Stream-It: The Wine Show
I'm always on the verge of canceling my Hulu subscription. It provides little to no value 92.3% of the time. And yet, they keep reeling me back in with some exclusive programming: Moone Boy, The Mindy Project, and now, The Wine Show.
You guys, I love wine. I'm not a lush or anything, but I just love wine. I am a member at two local wineries, walk down to my neighborhood wine shop's Friday wine tastings, recently took a class with Josh about winemaking and somehow managed to order a hundred pounds of wine grapes to try our hand at making our own.
I don't know how this all happened, but it did.
So, we were cruising around hulu this summer and happened upon The Wine Show, which was, obviously relevant to our interests in the Moon Casa.
The wine show starts Matthews Rhys and Goode and they're guided by Joe Fattorini, a wine expert who challenges them to discover the winemaking regions of Italy.
It's so goofy, you guys. And I love every minute of it.
In addition to the inevitably drunken silliness of the Matthews, there's lots of fascinating stories about the people from around the world who make wine. I'm particularly obsessed with tracking down a bottle of Dora's wine, who seems like an incredible winemaker with a philosophy and approach that captivated me.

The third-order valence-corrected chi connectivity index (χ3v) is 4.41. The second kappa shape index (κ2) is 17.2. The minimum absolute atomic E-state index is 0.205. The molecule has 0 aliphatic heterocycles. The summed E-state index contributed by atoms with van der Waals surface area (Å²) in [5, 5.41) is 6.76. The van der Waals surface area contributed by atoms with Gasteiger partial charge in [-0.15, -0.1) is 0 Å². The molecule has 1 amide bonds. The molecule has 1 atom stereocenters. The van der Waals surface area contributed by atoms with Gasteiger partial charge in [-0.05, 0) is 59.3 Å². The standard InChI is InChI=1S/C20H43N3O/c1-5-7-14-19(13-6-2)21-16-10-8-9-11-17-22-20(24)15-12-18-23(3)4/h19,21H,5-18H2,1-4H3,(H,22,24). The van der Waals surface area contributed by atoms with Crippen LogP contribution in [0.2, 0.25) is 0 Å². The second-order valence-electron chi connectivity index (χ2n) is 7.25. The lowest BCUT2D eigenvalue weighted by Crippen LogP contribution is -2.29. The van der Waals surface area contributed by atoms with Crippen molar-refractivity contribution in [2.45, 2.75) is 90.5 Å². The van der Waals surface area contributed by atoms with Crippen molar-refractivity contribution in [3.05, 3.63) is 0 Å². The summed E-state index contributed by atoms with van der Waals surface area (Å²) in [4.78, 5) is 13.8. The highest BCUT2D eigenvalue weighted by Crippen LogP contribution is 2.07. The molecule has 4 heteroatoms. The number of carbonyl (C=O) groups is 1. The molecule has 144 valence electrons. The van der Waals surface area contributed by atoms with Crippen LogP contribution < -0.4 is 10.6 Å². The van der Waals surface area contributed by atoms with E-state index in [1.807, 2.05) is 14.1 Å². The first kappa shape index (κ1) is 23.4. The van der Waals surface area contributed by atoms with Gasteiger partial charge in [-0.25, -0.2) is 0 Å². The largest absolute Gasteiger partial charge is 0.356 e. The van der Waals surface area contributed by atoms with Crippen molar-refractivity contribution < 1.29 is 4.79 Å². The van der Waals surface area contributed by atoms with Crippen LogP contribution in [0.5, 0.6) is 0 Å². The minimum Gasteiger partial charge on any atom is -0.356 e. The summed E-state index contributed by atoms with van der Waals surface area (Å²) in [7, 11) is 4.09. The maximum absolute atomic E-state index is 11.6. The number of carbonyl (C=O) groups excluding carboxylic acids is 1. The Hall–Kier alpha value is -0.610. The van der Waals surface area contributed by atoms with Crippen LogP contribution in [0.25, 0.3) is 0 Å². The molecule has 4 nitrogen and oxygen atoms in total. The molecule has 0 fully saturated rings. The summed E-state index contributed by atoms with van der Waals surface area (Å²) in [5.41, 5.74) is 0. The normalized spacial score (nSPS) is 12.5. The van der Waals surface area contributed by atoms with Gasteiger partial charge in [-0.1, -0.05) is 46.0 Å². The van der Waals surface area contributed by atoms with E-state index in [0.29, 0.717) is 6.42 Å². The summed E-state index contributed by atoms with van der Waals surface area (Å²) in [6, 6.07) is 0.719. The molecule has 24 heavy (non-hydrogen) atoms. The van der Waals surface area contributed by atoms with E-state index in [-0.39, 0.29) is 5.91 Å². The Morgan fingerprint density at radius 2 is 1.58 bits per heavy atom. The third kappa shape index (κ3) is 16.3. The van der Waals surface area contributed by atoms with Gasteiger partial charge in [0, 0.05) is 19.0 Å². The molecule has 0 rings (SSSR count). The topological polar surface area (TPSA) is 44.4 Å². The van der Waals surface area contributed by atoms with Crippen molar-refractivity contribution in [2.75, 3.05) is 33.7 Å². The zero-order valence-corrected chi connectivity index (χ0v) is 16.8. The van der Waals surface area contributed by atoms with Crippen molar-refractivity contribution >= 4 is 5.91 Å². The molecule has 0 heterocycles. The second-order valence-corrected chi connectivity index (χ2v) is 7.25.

And here's the other thing: They seem to intentionally spotlight the diversity of winemakers--it would have been easy to stuff the show with old wine men, but they didn't. Obviously, that's who the stars of the show are, but the folks featured who are doing the actual work of winemaking are actually representative.
And, finally, I learned a hell of a lot. I'm not used to this when I watch TV, you guys.
Seriously, growing up behind a vineyard in rural Oregon, I felt like I knew something anout wine, but The Wine Show is a really fun crash course, and thanks to the show, I've tried wines from Greece, quite a few Italian wines varieties I'd never heard of, and I have a whole bunch of stuff on my list (I really want to try a something from one of the small wineries in Australia's Mornington Peninsula).
Even if you're not into wine, this show is so worth watching--there's something equally delightful and educational about it, which is a rare combo. They're also great on social media, so if you have wine questions, it's fun to tweet with both the show account and Joe himself.
(Also, if you like The Wine Show, I recommend the book Wine Folly, which is a visual guide to wine that's incredibly well done.)